Last week, the eyes of volcanologists – and presumably a few nervous pilots – were fixed on Iceland. But unexpectedly, the volcanic eruption that made headlines happened on the other side of the world, in Papua New Guinea.
Before dawn on August 29, Tavurvur – a stratovolcano on the island of New Britain, in Papua New Guinea’s eastern archipelago – awoke spectacularly after almost a decade dormancy. The eruption shot lava hundreds of metres into the air, while the accompanying ash cloud reached 18km, almost double the cruising altitude of most commercial aircraft. As a precaution, several flights from Australia were rerouted around the volcano.
The explosions at Tavurvur have since died down somewhat, though as of Sunday the volcano was still ejecting material from its crater. The activity may still intensify. Regardless of how the eruption proceeds, this is a volcano worth remembering.
The first interesting thing about Tavurvur is that it is not alone. It is just one of a number of closely spaced volcanoes on the north-eastern tip of New Britain, all clustered around the rim of Rabaul Caldera – a gigantic (14x8km) submerged volcanic crater.
Don’t be concerned if you don’t know much about Rabaul. Until recently, not even volcanologists did. The eruptive history of Tavurvur and its volcanic entourage was largely a mystery until the 1970s, when an increase in seismicity beneath the region prompted the first extensive volcanological survey.
It revealed that, over the past 7,000 years, a number of huge, highly explosive eruptions had occurred. These cataclysms hollowed out Rabaul caldera. The largest of them occurred in the late 6th century, and is believed to have generated pyroclastic flows – that of hot gas, ash and rocks blown out of a volcano – reaching at least 50km from Rabaul. This massive eruption probably had a volcanic explosivity index of six, which is equivalent to that of the 1883 eruption of Krakatoa. And yet, while the former lives in infamy, relatively few people have even heard of Rabaul.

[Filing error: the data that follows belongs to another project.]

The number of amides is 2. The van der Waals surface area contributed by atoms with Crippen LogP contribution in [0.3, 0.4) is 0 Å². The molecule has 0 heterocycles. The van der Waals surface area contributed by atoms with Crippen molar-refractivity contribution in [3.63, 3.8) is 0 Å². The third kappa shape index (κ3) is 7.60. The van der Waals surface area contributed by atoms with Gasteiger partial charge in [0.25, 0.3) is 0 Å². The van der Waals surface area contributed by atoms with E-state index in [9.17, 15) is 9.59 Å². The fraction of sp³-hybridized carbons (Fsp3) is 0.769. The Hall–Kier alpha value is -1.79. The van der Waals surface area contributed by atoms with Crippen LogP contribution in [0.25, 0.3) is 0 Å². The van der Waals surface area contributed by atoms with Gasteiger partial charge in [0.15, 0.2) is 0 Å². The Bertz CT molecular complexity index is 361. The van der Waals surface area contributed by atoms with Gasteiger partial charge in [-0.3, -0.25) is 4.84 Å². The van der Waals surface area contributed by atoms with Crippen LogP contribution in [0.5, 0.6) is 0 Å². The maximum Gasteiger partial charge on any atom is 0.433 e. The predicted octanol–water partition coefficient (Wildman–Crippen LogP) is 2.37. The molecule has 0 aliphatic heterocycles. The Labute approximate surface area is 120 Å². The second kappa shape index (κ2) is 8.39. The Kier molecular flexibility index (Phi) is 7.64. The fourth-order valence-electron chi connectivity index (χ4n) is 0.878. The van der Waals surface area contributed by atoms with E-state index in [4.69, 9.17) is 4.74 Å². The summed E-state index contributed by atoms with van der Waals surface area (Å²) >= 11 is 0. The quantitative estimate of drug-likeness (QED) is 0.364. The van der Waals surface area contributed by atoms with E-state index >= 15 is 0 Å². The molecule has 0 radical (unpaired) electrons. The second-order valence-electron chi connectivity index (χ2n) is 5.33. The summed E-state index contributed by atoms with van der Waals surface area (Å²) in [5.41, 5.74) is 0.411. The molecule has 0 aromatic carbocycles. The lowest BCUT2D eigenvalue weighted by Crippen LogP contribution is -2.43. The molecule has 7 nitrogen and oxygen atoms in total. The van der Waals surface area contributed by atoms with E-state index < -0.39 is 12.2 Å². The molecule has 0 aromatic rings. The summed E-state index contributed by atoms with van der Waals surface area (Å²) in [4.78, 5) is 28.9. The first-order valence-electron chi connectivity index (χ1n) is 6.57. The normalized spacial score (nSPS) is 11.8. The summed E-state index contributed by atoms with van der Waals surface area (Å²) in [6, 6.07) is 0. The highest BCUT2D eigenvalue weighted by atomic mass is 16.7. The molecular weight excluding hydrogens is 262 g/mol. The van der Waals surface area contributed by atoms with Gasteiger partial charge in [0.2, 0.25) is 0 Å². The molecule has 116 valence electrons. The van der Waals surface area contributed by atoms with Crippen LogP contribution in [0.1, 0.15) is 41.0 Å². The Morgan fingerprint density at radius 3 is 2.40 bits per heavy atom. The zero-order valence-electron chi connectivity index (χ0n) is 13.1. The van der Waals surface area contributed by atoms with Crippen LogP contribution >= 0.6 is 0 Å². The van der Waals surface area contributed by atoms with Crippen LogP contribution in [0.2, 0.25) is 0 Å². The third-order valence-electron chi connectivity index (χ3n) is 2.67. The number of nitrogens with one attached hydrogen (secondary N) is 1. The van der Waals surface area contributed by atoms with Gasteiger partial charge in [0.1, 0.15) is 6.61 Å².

To the locals, however, the volcano’s destructive potential had long been notorious. In 1937, more than 500 people were killed when both Tavurvur and Vulcan, another of Rabaul’s volcanoes, erupted simultaneously. The destruction was horrific. Most of the fatalities were inflicted by pyroclastic flows, crushed buildings and volcanic bomb impacts.
Then, in 1994, after more than half a century of quiet, exactly the same thing happened. Vulcan and Tavurvur erupted in tandem. A swift and efficient evacuation ensured that most of Rabaul’s 17,000 inhabitants survived. Nevertheless, five people lost their lives, and the town itself was obliterated – three quarters of its buildings were destroyed.
The bizarre tendency of Tavurvur and Vulcan to erupt together is fascinating scientifically. But it is also devastating to the humans who live in their shadows.
The August 29 eruption was small by historic standards. But it will not be the last. In the past, eruptions at Rabaul have come as frequently as every two years.
There is another reason to keep your eye on Rabaul caldera. While small eruptions are fairly common, experts also believe that a big one may be brewing. Devastating eruptions like the ones which carved out the caldera take place on average every few thousand years. And as the last one struck 1,400 years ago, the clock is well and truly ticking. The rebuilt Rabaul town now has only around 4,000 inhabitants, but tens of thousand more live within touching distance of a large blast. This far-flung island is worth watching.
Next, read this: Indonesia’s Samalas volcano may have kickstarted the Little Ice Age
Update: The article was corrected to reflect that the last Tavurvur eruption occurred in 2006